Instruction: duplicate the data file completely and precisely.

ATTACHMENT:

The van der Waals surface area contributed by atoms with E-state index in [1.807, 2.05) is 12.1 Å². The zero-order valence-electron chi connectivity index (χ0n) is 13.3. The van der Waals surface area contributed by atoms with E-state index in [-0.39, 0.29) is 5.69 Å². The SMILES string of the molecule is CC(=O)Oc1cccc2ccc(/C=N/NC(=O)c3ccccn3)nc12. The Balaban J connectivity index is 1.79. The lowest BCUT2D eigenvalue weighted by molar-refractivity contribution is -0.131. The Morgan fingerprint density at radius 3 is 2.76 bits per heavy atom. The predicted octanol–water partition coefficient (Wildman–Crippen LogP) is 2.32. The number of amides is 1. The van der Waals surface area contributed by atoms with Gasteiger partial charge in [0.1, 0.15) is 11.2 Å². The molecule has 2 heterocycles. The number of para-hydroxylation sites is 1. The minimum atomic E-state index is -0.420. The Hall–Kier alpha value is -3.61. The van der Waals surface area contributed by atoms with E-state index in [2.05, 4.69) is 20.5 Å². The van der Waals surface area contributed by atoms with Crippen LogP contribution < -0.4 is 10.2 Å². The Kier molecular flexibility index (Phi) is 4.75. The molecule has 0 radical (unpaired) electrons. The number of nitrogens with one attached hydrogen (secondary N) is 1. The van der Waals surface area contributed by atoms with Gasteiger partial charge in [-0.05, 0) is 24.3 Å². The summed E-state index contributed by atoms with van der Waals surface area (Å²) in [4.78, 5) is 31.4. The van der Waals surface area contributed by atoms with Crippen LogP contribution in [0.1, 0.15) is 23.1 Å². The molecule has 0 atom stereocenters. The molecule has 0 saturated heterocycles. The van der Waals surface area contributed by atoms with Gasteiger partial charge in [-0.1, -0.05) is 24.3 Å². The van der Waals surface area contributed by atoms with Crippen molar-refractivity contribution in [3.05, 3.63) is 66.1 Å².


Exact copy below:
The van der Waals surface area contributed by atoms with E-state index in [1.807, 2.05) is 12.1 Å². The zero-order valence-electron chi connectivity index (χ0n) is 13.3. The van der Waals surface area contributed by atoms with E-state index in [-0.39, 0.29) is 5.69 Å². The SMILES string of the molecule is CC(=O)Oc1cccc2ccc(/C=N/NC(=O)c3ccccn3)nc12. The Balaban J connectivity index is 1.79. The lowest BCUT2D eigenvalue weighted by molar-refractivity contribution is -0.131. The Morgan fingerprint density at radius 3 is 2.76 bits per heavy atom. The predicted octanol–water partition coefficient (Wildman–Crippen LogP) is 2.32. The number of amides is 1. The van der Waals surface area contributed by atoms with Gasteiger partial charge in [0.1, 0.15) is 11.2 Å². The molecule has 2 heterocycles. The number of para-hydroxylation sites is 1. The minimum atomic E-state index is -0.420. The Hall–Kier alpha value is -3.61. The van der Waals surface area contributed by atoms with E-state index in [2.05, 4.69) is 20.5 Å². The van der Waals surface area contributed by atoms with Crippen LogP contribution < -0.4 is 10.2 Å². The Kier molecular flexibility index (Phi) is 4.75. The molecule has 0 radical (unpaired) electrons. The number of nitrogens with one attached hydrogen (secondary N) is 1. The van der Waals surface area contributed by atoms with Gasteiger partial charge in [-0.05, 0) is 24.3 Å². The summed E-state index contributed by atoms with van der Waals surface area (Å²) in [4.78, 5) is 31.4. The van der Waals surface area contributed by atoms with Crippen LogP contribution in [0.1, 0.15) is 23.1 Å². The molecule has 0 atom stereocenters. The molecule has 0 saturated heterocycles. The van der Waals surface area contributed by atoms with Gasteiger partial charge in [-0.1, -0.05) is 24.3 Å². The van der Waals surface area contributed by atoms with Crippen molar-refractivity contribution in [3.05, 3.63) is 66.1 Å².